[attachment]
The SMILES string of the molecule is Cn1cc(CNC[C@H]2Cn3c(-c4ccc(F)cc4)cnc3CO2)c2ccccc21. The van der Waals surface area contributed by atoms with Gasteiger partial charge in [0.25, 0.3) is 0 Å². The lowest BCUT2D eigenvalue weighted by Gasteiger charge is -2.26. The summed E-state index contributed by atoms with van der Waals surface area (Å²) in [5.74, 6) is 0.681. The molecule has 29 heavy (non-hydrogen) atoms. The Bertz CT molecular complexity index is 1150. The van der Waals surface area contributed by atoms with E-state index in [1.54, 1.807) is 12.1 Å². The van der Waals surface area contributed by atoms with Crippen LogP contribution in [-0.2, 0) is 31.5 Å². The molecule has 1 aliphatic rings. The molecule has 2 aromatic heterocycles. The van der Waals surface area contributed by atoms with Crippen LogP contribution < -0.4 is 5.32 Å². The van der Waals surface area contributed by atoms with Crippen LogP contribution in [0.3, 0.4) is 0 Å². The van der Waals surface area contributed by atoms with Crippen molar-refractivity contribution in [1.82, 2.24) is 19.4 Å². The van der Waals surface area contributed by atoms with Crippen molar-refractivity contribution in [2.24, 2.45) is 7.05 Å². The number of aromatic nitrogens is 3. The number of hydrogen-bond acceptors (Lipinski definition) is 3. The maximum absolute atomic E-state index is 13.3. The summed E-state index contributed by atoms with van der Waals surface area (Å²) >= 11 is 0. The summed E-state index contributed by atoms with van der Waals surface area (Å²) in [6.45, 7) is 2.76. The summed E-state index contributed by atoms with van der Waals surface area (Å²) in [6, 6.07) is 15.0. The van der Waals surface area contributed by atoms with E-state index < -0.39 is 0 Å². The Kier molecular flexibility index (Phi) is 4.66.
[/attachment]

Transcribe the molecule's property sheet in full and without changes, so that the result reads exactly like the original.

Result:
The SMILES string of the molecule is Cn1cc(CNC[C@H]2Cn3c(-c4ccc(F)cc4)cnc3CO2)c2ccccc21. The van der Waals surface area contributed by atoms with Gasteiger partial charge in [0.25, 0.3) is 0 Å². The lowest BCUT2D eigenvalue weighted by Gasteiger charge is -2.26. The summed E-state index contributed by atoms with van der Waals surface area (Å²) in [5.74, 6) is 0.681. The molecule has 29 heavy (non-hydrogen) atoms. The Bertz CT molecular complexity index is 1150. The van der Waals surface area contributed by atoms with E-state index in [1.54, 1.807) is 12.1 Å². The van der Waals surface area contributed by atoms with Crippen LogP contribution in [-0.2, 0) is 31.5 Å². The molecule has 1 aliphatic rings. The molecule has 2 aromatic heterocycles. The van der Waals surface area contributed by atoms with Crippen LogP contribution < -0.4 is 5.32 Å². The van der Waals surface area contributed by atoms with Crippen LogP contribution in [0.3, 0.4) is 0 Å². The van der Waals surface area contributed by atoms with Crippen molar-refractivity contribution in [1.82, 2.24) is 19.4 Å². The van der Waals surface area contributed by atoms with Crippen molar-refractivity contribution in [2.24, 2.45) is 7.05 Å². The number of aromatic nitrogens is 3. The number of hydrogen-bond acceptors (Lipinski definition) is 3. The maximum absolute atomic E-state index is 13.3. The summed E-state index contributed by atoms with van der Waals surface area (Å²) >= 11 is 0. The summed E-state index contributed by atoms with van der Waals surface area (Å²) in [6.45, 7) is 2.76. The summed E-state index contributed by atoms with van der Waals surface area (Å²) in [6, 6.07) is 15.0. The van der Waals surface area contributed by atoms with E-state index < -0.39 is 0 Å². The Kier molecular flexibility index (Phi) is 4.66.